Tuesday, September 16, 2014

Music I'm Listening To: San Francisco Symphony with Leif Ove Andsnes (September 12, 2014)

I attended the Friday, September 12 performance of the San Francisco Symphony. The program included Rossini's overture to La Gazza Ladra, Alternative Energy by Mason Bates, and Beethoven's Piano Concerto No. 1. Leif Ove Andsnes was soloist in the Beethoven concerto. Michael Tilson Thomas conducted. The orchestra gave a lively performance of Rossini's very familiar overture (although I would not have been able to name it before I had read the program), getting the evening off to buoyant start before shifting gears to a very modern piece, the Bates, which was composed in 2012.

The program notes say the San Francisco Symphony has done of series of concerts during the past two seasons pairing the music of Mason Bates with pieces by Beethoven, and this was another in that series, but nowhere does it explain why these two composers have been paired. I imagine there is a notional link, but it isn't obvious to me and the program had nothing to say about the juxtaposition, which was a little annoying (the failure to explain was annoying, that is). Personally, I'd rather hear a program of all modern music or all music of whatever period, unless there's some compelling reason to pair two pieces that are very different in style.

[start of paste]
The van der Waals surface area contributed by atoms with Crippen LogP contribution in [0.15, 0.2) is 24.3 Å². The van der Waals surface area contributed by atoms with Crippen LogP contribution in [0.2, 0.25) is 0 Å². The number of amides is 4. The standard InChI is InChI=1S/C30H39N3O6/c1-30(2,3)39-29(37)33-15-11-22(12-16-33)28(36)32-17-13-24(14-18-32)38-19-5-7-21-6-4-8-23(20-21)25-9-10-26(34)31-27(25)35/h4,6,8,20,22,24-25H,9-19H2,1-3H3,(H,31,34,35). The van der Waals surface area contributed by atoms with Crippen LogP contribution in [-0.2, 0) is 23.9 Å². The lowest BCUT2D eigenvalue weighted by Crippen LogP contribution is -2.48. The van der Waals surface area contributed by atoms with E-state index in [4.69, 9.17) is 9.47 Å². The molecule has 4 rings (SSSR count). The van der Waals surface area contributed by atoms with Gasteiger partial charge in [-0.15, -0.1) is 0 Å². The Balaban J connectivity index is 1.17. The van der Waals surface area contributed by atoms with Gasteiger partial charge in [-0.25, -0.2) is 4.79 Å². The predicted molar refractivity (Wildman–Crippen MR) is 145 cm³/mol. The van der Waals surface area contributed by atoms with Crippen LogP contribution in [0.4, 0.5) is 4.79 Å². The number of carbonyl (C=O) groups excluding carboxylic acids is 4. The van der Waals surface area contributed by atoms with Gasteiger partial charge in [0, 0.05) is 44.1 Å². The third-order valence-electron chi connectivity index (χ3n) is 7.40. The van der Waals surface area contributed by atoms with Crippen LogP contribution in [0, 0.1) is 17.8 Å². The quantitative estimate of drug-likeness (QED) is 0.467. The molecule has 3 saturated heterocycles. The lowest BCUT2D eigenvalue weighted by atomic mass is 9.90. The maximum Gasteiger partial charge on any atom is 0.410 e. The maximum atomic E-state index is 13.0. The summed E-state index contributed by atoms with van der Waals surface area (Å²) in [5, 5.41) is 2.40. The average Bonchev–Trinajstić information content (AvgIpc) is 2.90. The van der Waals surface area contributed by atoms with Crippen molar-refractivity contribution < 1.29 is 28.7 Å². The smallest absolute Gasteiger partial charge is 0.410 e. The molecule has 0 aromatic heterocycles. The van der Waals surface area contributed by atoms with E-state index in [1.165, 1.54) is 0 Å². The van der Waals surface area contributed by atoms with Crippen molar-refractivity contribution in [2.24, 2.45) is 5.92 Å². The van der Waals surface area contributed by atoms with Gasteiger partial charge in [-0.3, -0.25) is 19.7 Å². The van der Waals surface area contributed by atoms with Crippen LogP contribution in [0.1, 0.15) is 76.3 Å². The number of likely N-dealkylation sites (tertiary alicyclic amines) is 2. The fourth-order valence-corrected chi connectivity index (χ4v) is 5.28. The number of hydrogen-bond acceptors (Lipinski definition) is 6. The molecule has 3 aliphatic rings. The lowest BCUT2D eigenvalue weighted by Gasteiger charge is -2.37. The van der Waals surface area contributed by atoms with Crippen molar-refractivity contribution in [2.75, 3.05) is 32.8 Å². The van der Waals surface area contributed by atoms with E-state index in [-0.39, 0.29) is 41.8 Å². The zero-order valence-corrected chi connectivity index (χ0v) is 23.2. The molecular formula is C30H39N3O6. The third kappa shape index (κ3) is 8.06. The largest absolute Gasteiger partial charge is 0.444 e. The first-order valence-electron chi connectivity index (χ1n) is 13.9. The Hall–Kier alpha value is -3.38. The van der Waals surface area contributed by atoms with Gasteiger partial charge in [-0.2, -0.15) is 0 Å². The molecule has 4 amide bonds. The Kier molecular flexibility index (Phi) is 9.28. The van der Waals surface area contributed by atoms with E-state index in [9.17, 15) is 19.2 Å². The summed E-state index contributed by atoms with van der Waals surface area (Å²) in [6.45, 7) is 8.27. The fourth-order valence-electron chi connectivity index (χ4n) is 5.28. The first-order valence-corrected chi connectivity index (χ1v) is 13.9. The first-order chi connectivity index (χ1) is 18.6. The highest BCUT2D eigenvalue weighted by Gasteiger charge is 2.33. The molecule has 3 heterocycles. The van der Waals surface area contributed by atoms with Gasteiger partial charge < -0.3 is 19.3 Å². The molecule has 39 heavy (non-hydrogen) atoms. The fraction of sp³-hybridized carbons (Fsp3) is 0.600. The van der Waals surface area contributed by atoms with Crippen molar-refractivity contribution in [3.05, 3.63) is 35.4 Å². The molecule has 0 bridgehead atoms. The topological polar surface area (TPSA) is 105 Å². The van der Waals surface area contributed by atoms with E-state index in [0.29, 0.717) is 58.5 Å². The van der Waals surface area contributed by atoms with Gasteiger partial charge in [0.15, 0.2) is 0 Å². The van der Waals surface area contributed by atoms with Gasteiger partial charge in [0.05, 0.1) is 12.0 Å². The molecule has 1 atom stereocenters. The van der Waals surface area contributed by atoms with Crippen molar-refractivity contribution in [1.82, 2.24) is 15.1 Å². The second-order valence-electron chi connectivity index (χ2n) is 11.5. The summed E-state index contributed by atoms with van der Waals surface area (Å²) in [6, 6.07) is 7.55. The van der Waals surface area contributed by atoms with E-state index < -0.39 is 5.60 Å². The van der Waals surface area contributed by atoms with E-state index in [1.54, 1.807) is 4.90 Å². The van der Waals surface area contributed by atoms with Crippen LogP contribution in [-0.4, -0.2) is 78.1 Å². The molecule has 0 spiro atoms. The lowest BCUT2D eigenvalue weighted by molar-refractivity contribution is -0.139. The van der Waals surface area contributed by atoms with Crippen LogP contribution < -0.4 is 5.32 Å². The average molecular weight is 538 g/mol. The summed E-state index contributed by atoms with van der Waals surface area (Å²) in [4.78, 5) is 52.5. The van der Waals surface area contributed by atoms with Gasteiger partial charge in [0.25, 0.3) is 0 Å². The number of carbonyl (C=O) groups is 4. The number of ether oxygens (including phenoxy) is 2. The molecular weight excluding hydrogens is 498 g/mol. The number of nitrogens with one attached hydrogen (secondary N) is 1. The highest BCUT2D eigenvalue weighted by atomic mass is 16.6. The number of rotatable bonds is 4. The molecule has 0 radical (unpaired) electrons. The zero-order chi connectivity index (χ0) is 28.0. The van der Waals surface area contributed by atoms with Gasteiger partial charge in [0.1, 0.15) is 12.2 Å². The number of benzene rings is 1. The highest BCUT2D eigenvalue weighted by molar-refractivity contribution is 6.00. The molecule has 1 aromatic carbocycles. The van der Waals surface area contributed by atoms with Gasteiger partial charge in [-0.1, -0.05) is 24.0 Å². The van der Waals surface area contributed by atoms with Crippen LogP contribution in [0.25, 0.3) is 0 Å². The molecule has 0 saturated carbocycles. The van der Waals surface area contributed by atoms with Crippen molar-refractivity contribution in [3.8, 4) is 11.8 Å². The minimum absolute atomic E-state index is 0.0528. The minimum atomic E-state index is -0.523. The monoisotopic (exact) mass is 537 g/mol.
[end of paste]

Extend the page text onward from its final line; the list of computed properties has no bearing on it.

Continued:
Composer Mason Bates wrote an extensive comment on Alternative Energy for the program notes. The piece begins, we are told, on a rural farm in 1896 and takes us to 2222, in Rykjavik, by way of Chicago (in 2012) and Xinjiang Province (in 2112). The piece is described as "an energy symphony" that moves from the cranking of an automobile engine, to sounds of contemporary Chicago, to scenes of a futuristic Chinese energy industry (including a meltdown), and finally to a post-apocalyptic Icelandic rainforest, before ending with "the occasional song of future birds" and "distant tribal voices" that call for fire "our first energy source." A motif played first on the violin (by Associate Concertmaster Nadya Tichman) recurs throughout the piece, often as a violin line, but in other guises as well. The composition includes recorded sounds played back through a surround-sound sound system that were nicely integrated--which is often not the case when electronic and live instrument sounds are used together. Some sections had a clearly Chinese feel (with the violins sounding like an erhu), other sections suggested gamelan music, sometimes the mood was jazzy. There was a cinematic sweep throughout. I thought the piece consistently interesting. I very much enjoyed the performance but didn't feel the need to know the "story" behind it. The audience was very appreciative. The composer appeared on stage to take bows along with conductor Thomas and the orchestra. He seemed very pleased with the performance, which was recorded for possible future release.

After intermission, Leif Ove Andsnes gave a controlled but lively rendition of the Beethoven piano concerto that was very well received by an appreciative audience. The applause lasted long enough to bring Andsnes out again to play two Beethoven bagatelles as an encore. Andsnes looked very sharp in a nicely tailored suit. The quality of the fabric it was cut from was apparent even from the audience (although I was seated in the second row and right in front of the piano). The concert was a very nice start to the 2014–2015 season.

(Photograph of Mason Bates by Ryan Shude, courtesy of the San Francisco Symphony website.)

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